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I am writing a little java library that is intended to be used in a web-application as well as by a java console-application.

In order to profit from CDI and other javaEE 6 features and not having to maintain two versions (java EE and java SE) of the library I'd like to use openejb (embedded) for the console-application. So I've built a maven project in eclipse and added the openejb artifact.

Somehow I just don't get how to make the console program use the openejb-container, that is resolve my injections and other javaEE features.

Lets say I have two very simple classes:

Class A {

    public B member;

    public A() {};



Class B {

    public B() {};

    public String getString () {
        return "Hello";



So, how would I get a plain old java class with a main() method make instantiate a member of A using the embedded openejb? - in a way like:

public class TestOpenEJB {

    public static void main(String[] args) {

        Class A a = new A(); /*wrong of couse*/

        System.out.println( a.member.getString() );


A working solution for this simple example would be helpful.

Finally, my aim here is to provide a java SE api for a library that uses an embedded javaEE container internally.

Thanks a lot!

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Your @EJB can't be above a class (see API), is this a typo? -- Besides that, I would recommend if possible to keep your library independent of where it's used and then use it in both an JSE and JEE application. –  Geziefer Apr 10 '13 at 5:55
That has been my original plan. The library would be in java SE and used by the servlets. That means however that the resources used by the library are not managed by the server container. Couldn't that cause problems when many requests come in (e.g too much memory gets allocated)? –  datamole Apr 10 '13 at 8:29
I don't know enough about your library, but it seems a bit strange for me, that you are in need of these mechanisms. Your library is from the user's point of view a backend system which gets used by both a servlet and an administrator with console access in a similar way as you could use a database from your webapplication and the console. So, you basically have the same problem, no matter which way you use it - still it should be independent of that. Concerning resources, of course you have to either care for parallel access or multiple instances / pooling or you have to accept serial access. –  Geziefer Apr 10 '13 at 8:41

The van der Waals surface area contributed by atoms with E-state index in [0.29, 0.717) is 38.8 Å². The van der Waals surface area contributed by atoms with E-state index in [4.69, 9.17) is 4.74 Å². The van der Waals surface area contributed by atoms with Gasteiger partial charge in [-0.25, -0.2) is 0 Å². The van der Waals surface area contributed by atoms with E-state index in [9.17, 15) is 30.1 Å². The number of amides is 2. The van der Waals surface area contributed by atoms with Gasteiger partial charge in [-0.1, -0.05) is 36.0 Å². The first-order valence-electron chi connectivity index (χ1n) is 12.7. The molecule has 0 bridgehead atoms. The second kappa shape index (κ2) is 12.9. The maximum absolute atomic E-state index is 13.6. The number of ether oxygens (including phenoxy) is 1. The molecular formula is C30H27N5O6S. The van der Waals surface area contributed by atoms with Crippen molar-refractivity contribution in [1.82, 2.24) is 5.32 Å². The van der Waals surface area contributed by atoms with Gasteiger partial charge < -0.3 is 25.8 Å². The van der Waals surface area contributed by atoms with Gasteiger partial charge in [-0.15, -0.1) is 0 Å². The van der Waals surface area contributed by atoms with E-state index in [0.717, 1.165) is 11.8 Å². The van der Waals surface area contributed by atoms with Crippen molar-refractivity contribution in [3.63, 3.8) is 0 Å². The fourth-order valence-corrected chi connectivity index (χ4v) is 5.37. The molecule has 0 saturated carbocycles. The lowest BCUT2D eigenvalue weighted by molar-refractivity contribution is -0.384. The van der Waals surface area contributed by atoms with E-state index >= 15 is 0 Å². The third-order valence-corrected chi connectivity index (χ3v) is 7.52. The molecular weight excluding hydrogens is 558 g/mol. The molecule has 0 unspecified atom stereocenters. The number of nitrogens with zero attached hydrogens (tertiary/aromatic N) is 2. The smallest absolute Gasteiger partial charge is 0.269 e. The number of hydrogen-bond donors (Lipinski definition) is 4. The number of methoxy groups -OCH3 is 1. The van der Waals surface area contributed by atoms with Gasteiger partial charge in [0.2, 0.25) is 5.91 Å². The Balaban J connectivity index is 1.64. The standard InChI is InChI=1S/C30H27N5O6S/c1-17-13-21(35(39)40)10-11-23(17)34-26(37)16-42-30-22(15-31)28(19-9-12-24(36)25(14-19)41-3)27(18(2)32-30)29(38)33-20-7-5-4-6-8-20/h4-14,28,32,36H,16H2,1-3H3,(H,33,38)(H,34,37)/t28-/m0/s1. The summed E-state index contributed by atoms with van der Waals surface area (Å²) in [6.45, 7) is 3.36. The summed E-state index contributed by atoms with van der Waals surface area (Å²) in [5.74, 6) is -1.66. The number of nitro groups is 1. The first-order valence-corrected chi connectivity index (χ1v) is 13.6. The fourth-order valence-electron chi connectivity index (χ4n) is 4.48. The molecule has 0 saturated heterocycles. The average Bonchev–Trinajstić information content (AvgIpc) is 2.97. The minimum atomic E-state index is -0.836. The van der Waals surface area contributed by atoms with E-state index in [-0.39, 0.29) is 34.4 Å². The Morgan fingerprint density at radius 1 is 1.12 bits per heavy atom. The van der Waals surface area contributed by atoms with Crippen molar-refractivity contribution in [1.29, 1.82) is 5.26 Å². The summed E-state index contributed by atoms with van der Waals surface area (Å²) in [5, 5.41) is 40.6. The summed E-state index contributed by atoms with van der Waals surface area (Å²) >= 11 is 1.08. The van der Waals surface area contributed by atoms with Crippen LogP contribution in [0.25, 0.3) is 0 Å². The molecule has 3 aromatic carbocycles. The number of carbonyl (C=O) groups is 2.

Isn't Spring doing the same thing in principle? It also has a container which manages DI etc. in the background of -in many cases- a java SE application? Also, my library has a database background, so also JPA makes a lot of sense ... –  datamole Apr 10 '13 at 8:48
Yes, and you can use CDI in principle outside an application server, but see my answer for my recommendation. –  Geziefer Apr 10 '13 at 8:50

1 Answer 1

Additional to my comments, I think your problem can be answered in this way:

Go on and model your library's behaviour with EJBs (as shown in your code example). This is a good approach, since the container cares about things like pooling, parallel access, transactions and such.

Then your web application (assuming it's in the same container) can just use those EJBs directly.

And for accessing it via a console application, you can either run it within an application client container (which is preferable than trying to embed a container in your application), or (which I would recommend) expose your business logic in an additional way (e.g. via REST) and use that in a standalone client application.

PS: For integration testing your business logic with DI mechanisms, use Arquillian.

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